What is the lesson for marketers?
The common denominator between all of these campaigns is that they are extremely creative, crazy expensive, and rely solely on strong brand awareness — would any of them work if Game of Thrones wasn’t one of the most popular TV shows ever created? Probably not. Here are 3 major takeaways for marketers:
1. Don’t just target engaged customers
2. Allocate your marketing budget wisely
3. Form a strategy that activates conversion
Most companies don’t have as strong a brand, or as large a budget, as Game of Thrones. They can’t afford to limit their marketing strategies to already engaged customers. Moreover, this brand-awareness-based marketing is quickly becoming a thing of the past. It works for simplified, linear sales funnels, in which the goal is for customers to watch the episode, buy the can of soda, or purchase the candy bar. Nowadays, sales funnels are more complex, non-linear, and include multiple touch-points as individuals move along the process of decision-making.
There are innumerable ways in which customers may choose to engage with your brand. With loads of information so freely available to us, each customer journey begins with research and consideration of a plethora of brands. Individuals have their own unique research paths in which they define, refine, and subsequently redefine their requirements. This leads them to zeroing in on the last product standing — the one that best answers their needs. If your campaign objective is conversion, make sure to meet potential customers right at the comparison stage (hint: old-school creatives and non-actional campaigns don’t work here).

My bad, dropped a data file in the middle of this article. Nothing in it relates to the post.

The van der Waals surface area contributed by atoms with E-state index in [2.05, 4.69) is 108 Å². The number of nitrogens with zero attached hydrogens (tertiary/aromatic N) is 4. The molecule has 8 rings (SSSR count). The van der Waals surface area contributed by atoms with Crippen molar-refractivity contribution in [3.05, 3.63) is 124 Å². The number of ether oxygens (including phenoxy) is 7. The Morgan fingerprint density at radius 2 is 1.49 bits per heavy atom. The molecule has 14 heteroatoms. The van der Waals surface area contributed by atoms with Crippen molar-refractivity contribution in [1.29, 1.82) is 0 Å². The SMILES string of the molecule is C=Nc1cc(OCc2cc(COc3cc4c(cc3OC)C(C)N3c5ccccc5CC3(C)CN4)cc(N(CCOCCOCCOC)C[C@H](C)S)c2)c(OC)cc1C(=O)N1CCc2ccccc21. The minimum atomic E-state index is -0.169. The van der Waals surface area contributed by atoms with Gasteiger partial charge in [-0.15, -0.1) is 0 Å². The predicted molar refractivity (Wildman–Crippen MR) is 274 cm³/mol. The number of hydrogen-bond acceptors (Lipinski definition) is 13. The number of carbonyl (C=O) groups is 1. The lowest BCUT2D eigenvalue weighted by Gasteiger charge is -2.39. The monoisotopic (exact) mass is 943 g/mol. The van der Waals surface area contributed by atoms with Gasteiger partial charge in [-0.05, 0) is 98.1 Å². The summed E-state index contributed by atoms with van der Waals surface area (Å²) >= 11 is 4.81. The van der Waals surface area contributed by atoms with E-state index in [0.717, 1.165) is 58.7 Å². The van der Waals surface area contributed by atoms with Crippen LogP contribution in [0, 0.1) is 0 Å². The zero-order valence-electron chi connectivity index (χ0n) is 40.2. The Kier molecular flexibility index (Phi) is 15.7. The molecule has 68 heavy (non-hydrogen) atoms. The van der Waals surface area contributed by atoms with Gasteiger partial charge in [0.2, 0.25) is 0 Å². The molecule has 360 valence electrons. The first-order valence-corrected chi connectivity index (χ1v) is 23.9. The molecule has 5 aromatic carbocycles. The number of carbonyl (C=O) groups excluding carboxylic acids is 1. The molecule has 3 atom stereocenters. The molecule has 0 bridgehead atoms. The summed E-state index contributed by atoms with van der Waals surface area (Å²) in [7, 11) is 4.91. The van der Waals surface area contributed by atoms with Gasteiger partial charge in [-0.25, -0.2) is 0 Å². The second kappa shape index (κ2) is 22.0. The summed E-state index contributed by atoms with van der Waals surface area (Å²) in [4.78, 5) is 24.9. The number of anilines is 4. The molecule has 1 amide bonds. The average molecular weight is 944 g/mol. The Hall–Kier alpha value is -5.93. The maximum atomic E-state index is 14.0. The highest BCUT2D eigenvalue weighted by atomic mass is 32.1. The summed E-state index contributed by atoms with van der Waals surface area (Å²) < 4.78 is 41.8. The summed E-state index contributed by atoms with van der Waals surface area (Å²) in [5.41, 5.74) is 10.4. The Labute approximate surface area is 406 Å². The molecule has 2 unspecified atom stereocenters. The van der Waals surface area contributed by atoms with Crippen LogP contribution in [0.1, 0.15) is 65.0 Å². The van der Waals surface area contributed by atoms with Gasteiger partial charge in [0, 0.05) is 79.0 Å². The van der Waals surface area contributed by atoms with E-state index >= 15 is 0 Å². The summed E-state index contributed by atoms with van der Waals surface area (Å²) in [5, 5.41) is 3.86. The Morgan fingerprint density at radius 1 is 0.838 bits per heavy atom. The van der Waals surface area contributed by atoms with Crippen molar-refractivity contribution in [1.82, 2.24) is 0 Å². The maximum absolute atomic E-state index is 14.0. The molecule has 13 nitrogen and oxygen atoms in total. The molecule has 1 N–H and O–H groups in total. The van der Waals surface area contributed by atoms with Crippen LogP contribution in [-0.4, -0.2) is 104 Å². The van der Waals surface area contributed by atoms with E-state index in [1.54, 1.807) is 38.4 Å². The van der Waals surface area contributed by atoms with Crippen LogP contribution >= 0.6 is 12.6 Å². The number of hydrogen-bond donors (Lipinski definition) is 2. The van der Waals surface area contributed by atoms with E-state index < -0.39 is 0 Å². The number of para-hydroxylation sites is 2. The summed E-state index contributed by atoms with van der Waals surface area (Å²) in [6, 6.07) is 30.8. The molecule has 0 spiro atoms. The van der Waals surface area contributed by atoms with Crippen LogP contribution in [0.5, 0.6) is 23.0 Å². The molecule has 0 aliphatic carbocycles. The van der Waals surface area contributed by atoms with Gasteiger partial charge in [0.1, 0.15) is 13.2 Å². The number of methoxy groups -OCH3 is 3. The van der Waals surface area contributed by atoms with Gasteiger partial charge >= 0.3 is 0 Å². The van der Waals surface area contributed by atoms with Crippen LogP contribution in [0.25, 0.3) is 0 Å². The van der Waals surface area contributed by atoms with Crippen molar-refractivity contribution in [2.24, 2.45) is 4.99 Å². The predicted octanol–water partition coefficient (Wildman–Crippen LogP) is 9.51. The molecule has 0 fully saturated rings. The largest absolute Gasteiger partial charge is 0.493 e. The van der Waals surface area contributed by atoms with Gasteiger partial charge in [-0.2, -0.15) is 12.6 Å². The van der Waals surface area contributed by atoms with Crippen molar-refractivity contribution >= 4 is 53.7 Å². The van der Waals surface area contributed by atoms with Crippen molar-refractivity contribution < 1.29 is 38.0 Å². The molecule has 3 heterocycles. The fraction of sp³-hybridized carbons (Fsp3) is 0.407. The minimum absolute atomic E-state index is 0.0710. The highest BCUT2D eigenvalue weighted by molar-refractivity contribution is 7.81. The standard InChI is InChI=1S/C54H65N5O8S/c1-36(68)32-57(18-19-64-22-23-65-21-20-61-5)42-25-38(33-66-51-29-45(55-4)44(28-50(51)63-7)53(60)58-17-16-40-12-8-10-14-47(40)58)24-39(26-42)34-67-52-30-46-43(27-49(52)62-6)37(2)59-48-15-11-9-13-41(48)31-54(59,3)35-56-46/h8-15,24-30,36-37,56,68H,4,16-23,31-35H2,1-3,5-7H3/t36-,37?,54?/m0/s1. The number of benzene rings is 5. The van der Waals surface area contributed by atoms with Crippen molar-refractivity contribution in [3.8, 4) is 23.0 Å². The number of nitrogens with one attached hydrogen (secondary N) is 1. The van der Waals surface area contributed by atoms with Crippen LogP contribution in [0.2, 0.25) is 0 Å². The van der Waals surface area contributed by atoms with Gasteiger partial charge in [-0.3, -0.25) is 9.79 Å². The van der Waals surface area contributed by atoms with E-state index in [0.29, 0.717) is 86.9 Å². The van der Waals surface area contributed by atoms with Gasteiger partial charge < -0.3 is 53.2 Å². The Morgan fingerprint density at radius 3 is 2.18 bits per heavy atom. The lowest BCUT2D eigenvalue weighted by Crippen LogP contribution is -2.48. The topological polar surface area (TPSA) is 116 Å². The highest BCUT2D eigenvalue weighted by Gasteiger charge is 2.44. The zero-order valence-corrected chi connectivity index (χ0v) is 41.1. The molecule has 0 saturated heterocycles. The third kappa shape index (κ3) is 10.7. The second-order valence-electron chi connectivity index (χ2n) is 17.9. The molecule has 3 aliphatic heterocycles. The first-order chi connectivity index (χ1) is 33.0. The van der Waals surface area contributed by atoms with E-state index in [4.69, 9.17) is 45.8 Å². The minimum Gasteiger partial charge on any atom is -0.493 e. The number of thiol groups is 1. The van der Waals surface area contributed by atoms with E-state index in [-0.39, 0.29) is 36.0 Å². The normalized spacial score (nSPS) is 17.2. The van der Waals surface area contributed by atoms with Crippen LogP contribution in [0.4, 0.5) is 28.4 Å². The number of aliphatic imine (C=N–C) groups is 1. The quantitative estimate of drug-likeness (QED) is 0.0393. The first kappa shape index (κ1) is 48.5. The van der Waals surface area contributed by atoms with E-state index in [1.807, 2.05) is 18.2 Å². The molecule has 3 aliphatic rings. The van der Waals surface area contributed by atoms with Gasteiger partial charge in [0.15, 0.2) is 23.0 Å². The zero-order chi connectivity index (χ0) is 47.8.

“Today, people are no longer following a linear path from awareness to consideration to purchase. They are narrowing and broadening their consideration set in unique and unpredictable moments. People turn to their devices to get immediate answers. And every time they do, they are expressing intent and reshaping the traditional marketing funnel along the way.” — Think with Google
Companies with limited marketing budgets should certainly stay away from fancy stunts, TV ads, billboards, or any type of non-digital marketing for that matter. Don’t spend your dollars on creating a need — leverage one that already exists for a leaner marketing strategy that is focused on conversion. Yes, enormous dragon skulls, blocks of ice, and a throne made of swords, are super cool, but are they actionable? Do they convert? Is their impact measurable? Not so much.
So how do you successfully market to individuals who aren’t aware of your brand but have a need that it could answer? It’s all about information — valuable, useful, high-quality information. As each potential customer begins their search for a product to meet their needs, make sure to be there as they compare with content like reviews (text and video), news articles, bi-lines, useful blog posts, and more.
To really nail it, make sure to research and understand your target audience — what are they searching for? What deals are they interested in? What features are important to them? This way, you’ll be able to redirect them to the right landing page, with the right information or enticing offer, at the right time.
Remember — 90% of customers aren’t committed to a specific brand when searching online to make a purchase (Status Labs), so this is your chance to leverage search intent to increase your brand awareness and drive conversion, while truly maximizing your marketing budget.
Originally published at www.naturalint.com on March 18, 2019.